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Push-Buttons to Power

The large automatic-dial telephone in my room at the Hay-Adams hotel in Washington, D.C. reminded me of a command post.

With the touch of a button I could ring the concierge, room service or front desk. I could have wake-up service, the time or the weather.

More intriguing, there in the nation’s capital, labels indicated that I had push-button access to such powerful institutions as the White House, the Supreme Court, the Capitol, the Library of Congress and the Federal Reserve.

At first I thought it was a joke. But then I decided to try the White House.

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A man answered.

“Thank you for calling,” he said in a kindly voice. “The White House is open to visitors from 10 a.m. until 12 noon Tuesday through Saturday. No advance tickets or reservations are necessary. The line for the tour forms on the top of the Ellipse.”

“The Ellipse?” I repeated.

“The Ellipse is the large circular park between the south grounds of the White House and the Washington Monument,” he explained. “Occasionally the White House may be closed for official functions and notice may not be given until the day of the event.”

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“I can certainly understand that,” I said.

“Upcoming special events include the Easter Egg roll on Monday April 16 from 10 a.m. to 2 p.m.,” he went on. “It’s open to children 8 years old and younger accompanied by no more than two adults. The annual garden tour will take place on Saturday, April 21 and Sunday, April 22 from 2 to 5 p.m. No advance tickets or reservations are necessary for either event.”

“I am sorry that I have to leave town before then,” I interrupted. “I missed the cherry blossoms, too.”

“Thanks very much for calling,” he concluded, “and enjoy your tour of Washington.”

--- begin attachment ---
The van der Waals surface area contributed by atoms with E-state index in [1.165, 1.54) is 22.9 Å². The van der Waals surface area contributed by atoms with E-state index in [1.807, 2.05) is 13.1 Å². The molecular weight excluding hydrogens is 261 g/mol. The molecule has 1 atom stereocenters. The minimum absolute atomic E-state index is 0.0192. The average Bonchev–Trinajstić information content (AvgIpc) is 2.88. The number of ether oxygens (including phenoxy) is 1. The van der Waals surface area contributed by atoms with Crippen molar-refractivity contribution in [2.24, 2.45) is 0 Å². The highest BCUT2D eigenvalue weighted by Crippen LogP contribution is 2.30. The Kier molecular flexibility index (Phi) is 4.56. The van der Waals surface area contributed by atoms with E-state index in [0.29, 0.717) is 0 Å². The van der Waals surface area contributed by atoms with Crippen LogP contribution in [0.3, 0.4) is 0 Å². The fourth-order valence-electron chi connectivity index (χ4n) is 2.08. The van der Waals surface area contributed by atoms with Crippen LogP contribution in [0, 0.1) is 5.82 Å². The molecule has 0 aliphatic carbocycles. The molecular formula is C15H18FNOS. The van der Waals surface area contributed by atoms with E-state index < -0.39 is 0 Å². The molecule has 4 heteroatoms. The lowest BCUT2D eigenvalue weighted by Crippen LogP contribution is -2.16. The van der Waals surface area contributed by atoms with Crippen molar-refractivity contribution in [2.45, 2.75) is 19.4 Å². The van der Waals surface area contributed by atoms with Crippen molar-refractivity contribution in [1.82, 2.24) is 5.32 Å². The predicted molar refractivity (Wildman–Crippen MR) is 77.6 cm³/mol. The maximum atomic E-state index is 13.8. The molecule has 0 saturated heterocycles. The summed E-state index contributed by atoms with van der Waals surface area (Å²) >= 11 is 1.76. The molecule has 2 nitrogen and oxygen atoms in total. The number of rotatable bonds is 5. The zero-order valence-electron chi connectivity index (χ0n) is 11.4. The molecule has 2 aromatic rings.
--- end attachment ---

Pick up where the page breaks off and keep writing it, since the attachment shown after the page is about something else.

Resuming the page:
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What a thoughtful thing for a busy President to say--although some might suspect a recording.

No matter. Now that I knew about the White House Garden Tour I could plan to drop in next spring. After all, 1991 is the bicentennial year of the city of Washington and a yearlong party is planned. There should be plenty of fireworks.

But back to the business at hand.

I tried the Federal Reserve. A woman answered and asked how she could help me. No recording this time. I was so flustered that I hung up.

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I bypassed the Library of Congress because I had been there the night before to see a new exhibit on “The American Journalist"--in fact and fiction. Displays included the marvelously messy desk of legendary editor William Allen White, the first Watergate burglary notes in the scribbled hand of Bob Woodward and a phone booth where reporter Clark Kent could change to his Superman suit.

Finally, as the noon carillon began ringing at historic St. John’s Church across 16th Street, I decided to call the U.S. Capitol and check on my representatives.

A clipped voice answered: “We are sorry your call cannot be completed as dialed. Please check with the operator or dial again.”

But Congress was saved from my questions by the bellman who came for my luggage.

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